PURPOSE: This study compares displacement of simulated mucus aliquot in a tracheal model during controlled coughs with superimposed oscillations generated by three commercially available mechanical oscillators differing in their frequencies and amplitudes.
METHODS: Three external oscillators were compared: Flutter(r) (Axcan Scandipharm Inc, Birmingham, AL), Acapella(r) (Smiths Medicals Inc, Rockland, MA) and Quake(r) (Thayer Medical, Tucson, AZ). Displacement of 0.3ml aliquot of simulated mucus placed inside an inverted “D” shaped, horizontally oriented, Plexiglas model trachea (cross-sectional area of 2.44cm^2) was measured during controlled coughs. Mucus simulants were prepared using 0.01molar locust bean gum solution (Sigma, St Louis, MO) cross-linked with 3ml or 12ml solutions of sodium tetra-borate (0.02 molar). The resulting simulants had rheological properties similar to fluid-like, healthy or more gel-like respiratory secretions typical of Chronic Obstructive Pulmonary Disease (COPD) patients (CHEST, 2010, 137:355-361). Cough transients of 300ms at iso-velocity of 14m/s (representative of the low cough velocity of a typical adult COPD patient) were generated using a computer controlled solenoid valve. Oscillations were superimposed by the devices in line at the outlet of the tracheal model.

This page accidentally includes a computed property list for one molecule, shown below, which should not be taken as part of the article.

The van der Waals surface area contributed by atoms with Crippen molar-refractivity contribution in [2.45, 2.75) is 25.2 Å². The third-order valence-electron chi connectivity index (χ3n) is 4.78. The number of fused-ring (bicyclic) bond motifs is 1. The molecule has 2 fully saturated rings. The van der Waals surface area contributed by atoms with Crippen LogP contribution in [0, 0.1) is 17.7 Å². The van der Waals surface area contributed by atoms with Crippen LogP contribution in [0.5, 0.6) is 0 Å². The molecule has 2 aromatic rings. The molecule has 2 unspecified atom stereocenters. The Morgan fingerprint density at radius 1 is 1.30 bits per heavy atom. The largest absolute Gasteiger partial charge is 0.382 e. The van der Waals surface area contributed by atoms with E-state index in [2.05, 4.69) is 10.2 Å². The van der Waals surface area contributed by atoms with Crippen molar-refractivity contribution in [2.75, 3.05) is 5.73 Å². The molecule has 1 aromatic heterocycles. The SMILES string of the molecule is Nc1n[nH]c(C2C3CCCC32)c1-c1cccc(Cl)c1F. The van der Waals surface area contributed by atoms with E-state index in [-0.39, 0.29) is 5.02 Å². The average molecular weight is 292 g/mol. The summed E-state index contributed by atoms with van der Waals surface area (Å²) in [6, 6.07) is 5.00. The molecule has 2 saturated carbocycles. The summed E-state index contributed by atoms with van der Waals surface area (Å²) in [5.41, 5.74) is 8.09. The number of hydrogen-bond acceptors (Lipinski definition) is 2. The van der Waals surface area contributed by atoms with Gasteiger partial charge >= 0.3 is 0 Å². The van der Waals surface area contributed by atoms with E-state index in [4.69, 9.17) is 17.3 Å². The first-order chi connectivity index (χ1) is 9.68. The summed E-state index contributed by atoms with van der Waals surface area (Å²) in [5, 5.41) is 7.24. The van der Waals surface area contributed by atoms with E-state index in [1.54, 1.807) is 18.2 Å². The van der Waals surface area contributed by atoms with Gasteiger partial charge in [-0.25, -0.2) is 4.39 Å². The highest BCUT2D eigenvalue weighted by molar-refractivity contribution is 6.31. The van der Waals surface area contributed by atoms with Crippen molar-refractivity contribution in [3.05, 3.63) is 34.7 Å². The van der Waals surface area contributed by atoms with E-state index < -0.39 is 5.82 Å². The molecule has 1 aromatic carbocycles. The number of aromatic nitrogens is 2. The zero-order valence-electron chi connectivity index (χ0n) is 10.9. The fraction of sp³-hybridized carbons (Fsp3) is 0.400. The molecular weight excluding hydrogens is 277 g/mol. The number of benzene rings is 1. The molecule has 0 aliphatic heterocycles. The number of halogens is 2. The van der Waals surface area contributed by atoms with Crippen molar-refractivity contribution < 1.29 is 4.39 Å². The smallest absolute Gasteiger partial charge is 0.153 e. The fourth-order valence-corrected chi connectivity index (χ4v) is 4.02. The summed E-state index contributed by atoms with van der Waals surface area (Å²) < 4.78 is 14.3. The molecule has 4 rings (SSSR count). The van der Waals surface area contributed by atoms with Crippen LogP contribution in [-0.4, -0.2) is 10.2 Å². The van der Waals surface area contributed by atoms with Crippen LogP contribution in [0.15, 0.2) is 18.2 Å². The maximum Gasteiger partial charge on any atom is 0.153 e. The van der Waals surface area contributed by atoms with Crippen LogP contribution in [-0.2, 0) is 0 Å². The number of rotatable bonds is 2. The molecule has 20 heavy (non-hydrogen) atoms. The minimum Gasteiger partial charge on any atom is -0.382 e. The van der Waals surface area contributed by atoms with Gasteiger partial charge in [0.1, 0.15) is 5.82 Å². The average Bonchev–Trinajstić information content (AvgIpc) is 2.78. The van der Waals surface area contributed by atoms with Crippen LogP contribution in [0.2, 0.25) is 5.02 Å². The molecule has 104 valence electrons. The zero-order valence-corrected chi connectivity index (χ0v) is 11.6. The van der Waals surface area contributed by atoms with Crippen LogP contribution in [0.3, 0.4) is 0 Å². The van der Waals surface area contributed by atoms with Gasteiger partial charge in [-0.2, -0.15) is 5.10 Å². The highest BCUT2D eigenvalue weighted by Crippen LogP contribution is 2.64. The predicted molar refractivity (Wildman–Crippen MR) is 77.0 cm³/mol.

RESULTS: The gel-like mucus (as found in COPD patients) moved significantly larger distances (p=0.003, ANCOVA) with all three oscillators compared to the fluid-like mucus found in healthy individuals. Quake(r) (frequencies and amplitudes of 27Hz and 9.5m/s) resulted in the largest mucus displacement, followed by Acapella(r) (55Hz and 4.2m/s) while Flutter(r) (27Hz and 3.2m/s) showed the smallest displacement of the three devices, only slightly larger than that of coughs without oscillations. (p=0.01, ANCOVA), all at average cough velocity of 14m/s.
CONCLUSION: Distance travelled by simulated mucus aliquot during controlled coughs increased significantly with the amplitude of superimposed oscillations. Gel-like, mucus is better cleared with and without oscillations compared to thinner fluid-like mucus found in healthy individuals.
CLINICAL IMPLICATIONS: Results suggest that oscillators which generate larger amplitude waves may significantly enhance secretion clearance. Our bench-test data may predict the clinical utility of these types of devices in aiding cough effectiveness in patients with mucus hypersecretion.
DISCLOSURE: Peter Krumpe, Grant monies (from industry related sources) ; Consultant fee, speaker bureau, advisory committee, etc. Dr Krumpe has been paid as a consultant during the past year by the Philips-Respironics Corporation regarding applications of the Cough-Assist device (a commercial product that they manufacture).; No Product/Research Disclosure Information